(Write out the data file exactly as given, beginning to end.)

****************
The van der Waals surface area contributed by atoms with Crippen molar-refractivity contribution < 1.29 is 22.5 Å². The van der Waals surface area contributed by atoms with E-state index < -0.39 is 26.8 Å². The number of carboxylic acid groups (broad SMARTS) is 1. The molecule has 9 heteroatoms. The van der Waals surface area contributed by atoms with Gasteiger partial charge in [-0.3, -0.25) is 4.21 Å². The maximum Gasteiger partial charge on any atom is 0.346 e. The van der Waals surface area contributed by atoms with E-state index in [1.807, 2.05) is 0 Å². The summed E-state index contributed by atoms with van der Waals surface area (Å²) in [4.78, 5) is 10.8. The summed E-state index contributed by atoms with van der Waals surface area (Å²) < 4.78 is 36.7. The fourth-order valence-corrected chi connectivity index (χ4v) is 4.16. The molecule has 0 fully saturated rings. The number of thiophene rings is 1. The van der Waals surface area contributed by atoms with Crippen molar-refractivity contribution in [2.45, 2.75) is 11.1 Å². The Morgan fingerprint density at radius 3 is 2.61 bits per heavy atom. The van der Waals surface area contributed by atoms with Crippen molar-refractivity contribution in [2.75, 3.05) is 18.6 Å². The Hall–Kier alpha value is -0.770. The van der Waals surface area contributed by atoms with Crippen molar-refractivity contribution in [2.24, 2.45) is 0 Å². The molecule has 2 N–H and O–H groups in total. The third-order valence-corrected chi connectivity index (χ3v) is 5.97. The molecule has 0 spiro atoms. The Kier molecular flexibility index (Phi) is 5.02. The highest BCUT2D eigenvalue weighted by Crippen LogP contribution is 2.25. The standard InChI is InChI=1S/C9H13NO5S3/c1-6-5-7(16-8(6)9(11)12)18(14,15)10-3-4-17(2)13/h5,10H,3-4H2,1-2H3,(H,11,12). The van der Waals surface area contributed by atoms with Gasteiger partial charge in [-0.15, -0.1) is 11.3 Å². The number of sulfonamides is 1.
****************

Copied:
The van der Waals surface area contributed by atoms with Crippen molar-refractivity contribution < 1.29 is 22.5 Å². The van der Waals surface area contributed by atoms with E-state index < -0.39 is 26.8 Å². The number of carboxylic acid groups (broad SMARTS) is 1. The molecule has 9 heteroatoms. The van der Waals surface area contributed by atoms with Gasteiger partial charge in [-0.3, -0.25) is 4.21 Å². The maximum Gasteiger partial charge on any atom is 0.346 e. The van der Waals surface area contributed by atoms with E-state index in [1.807, 2.05) is 0 Å². The summed E-state index contributed by atoms with van der Waals surface area (Å²) in [4.78, 5) is 10.8. The summed E-state index contributed by atoms with van der Waals surface area (Å²) < 4.78 is 36.7. The fourth-order valence-corrected chi connectivity index (χ4v) is 4.16. The molecule has 0 fully saturated rings. The number of thiophene rings is 1. The van der Waals surface area contributed by atoms with Crippen molar-refractivity contribution in [2.45, 2.75) is 11.1 Å². The Morgan fingerprint density at radius 3 is 2.61 bits per heavy atom. The van der Waals surface area contributed by atoms with Crippen molar-refractivity contribution in [2.75, 3.05) is 18.6 Å². The Hall–Kier alpha value is -0.770. The van der Waals surface area contributed by atoms with Crippen molar-refractivity contribution in [2.24, 2.45) is 0 Å². The molecule has 2 N–H and O–H groups in total. The third-order valence-corrected chi connectivity index (χ3v) is 5.97. The molecule has 0 spiro atoms. The Kier molecular flexibility index (Phi) is 5.02. The highest BCUT2D eigenvalue weighted by Crippen LogP contribution is 2.25. The standard InChI is InChI=1S/C9H13NO5S3/c1-6-5-7(16-8(6)9(11)12)18(14,15)10-3-4-17(2)13/h5,10H,3-4H2,1-2H3,(H,11,12). The van der Waals surface area contributed by atoms with Gasteiger partial charge in [-0.15, -0.1) is 11.3 Å². The number of sulfonamides is 1.